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Thursday, 19 April 2007

BRUT beer ruling: the ECJ says yes, among other things

Scarcely had the ink dried (metaphorically speaking) on the IPKat's brief posting on the ECJ's ruling in CELLTECH when he realised that his main task of the day still lay before him: to celebrate the ECJ's ruling in Case C-381/05, a reference for a preliminary ruling from the Cour d’appel, Brussels, in De Landtsheer Emmanuel SA v Comité Interprofessionnel du Vin de Champagne, Veuve Clicquot Ponsardin SA.

In short, De Landtsheer produces the premium brand Malheur beer. In 2001 it launched ‘Malheur Brut Réserve’, a made by the production method for sparkling wine and for which it sought a suitably sparking marketing policy. Terms such as ‘BRUT RÉSERVE’, ‘La première bière BRUT au monde’ (‘The first BRUT beer in the world’), ‘Bière blonde à la méthode traditionnelle’ (‘Traditionally‑brewed light beer’) and ‘Reims-France’ and references to winegrowers of Reims and Épernay appeared on its bottles and associated materials. At the launch it was called ‘Champagnebier’ to make the point that it was a beer made according to the ‘méthode champenoise’ (champagne method).

The organisation of manufactures of certain expensive French bubbly wines sued De Landtsheer before the Tribunal de commerce de Nivelles on the basis that the use of these terms was misleading and did not constitute lawful comparative advertising. The Tribunal was of two minds, granting injunctions against some of the terms objected to, but not ‘BRUT’, ‘RÉSERVE’, ‘BRUT RÉSERVE’ or ‘La première bière BRUT au monde’. De Landtsheer stopped using ‘Champagnebier’ but appealed in relation to all other elements of the case and the French bubbly makers, not to be outdone, cross-appealed. The Belgian judges felt that, with these big French guns blazing away, they needed some help from across the border in nearby Luxembourg. Accordingly the asked the ECJ the following questions:

"(1) Does the definition of comparative advertising cover advertisements in which the advertiser refers only to a type of product, so that in those circumstances such advertisements must be regarded as referring to all undertakings which offer that type of product, and each of them can claim to have been identified?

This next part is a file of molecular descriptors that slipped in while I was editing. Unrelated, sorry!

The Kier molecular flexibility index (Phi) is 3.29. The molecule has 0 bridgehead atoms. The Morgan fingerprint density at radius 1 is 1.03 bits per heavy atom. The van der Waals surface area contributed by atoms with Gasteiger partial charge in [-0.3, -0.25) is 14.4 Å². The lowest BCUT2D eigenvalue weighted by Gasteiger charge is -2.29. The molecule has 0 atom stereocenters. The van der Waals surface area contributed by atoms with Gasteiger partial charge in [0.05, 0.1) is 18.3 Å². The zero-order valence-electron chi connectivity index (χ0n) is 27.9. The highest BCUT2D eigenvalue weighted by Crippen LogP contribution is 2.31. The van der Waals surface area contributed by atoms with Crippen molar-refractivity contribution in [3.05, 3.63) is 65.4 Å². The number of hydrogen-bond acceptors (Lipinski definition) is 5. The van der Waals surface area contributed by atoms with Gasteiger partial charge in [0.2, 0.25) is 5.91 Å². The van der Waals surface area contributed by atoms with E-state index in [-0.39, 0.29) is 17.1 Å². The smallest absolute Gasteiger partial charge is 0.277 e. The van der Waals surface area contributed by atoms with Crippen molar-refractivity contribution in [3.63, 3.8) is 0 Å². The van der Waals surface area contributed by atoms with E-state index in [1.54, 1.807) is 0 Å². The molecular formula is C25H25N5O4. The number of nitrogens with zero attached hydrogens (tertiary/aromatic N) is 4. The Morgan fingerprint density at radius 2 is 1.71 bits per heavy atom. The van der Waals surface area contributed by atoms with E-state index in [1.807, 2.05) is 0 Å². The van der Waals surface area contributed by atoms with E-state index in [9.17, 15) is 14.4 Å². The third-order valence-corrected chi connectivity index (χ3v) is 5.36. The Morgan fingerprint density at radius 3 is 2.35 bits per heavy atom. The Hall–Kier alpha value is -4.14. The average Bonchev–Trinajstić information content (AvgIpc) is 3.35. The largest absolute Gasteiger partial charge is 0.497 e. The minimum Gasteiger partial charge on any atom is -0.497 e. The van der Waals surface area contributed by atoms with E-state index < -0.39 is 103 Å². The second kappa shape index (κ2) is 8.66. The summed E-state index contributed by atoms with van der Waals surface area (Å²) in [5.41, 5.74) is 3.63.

(2) With a view to determining whether there is a competitive relationship between the advertiser and the undertaking to which reference is made within the meaning of Article [2(2a)] of the directive:

(a) On the basis in particular of a comparison of Article [2(2a)] with Article [3a(1)(b)] should any undertaking which can be identified in the advertising be regarded as a competitor within the meaning of Article 2(2a), whatever the goods or services it offers?

(b) In the event of a negative response to that question and if other conditions are required in order for a competitive relationship to be established, is it necessary to consider the current state of the market and consumer habits in the Community or is it necessary also to consider how those habits might evolve?

(c) Must any investigation be confined to that part of the Community territory in which the advertising is disseminated?

(d) Is it necessary to consider the competitive relationship in relation to the types of products being compared and the way in which those types of products are generally perceived, or is it necessary, in order to assess the degree of substitution possible, to take into account also the particular characteristics of the product which the advertiser intends to promote in the advertising concerned and the image it intends to give it?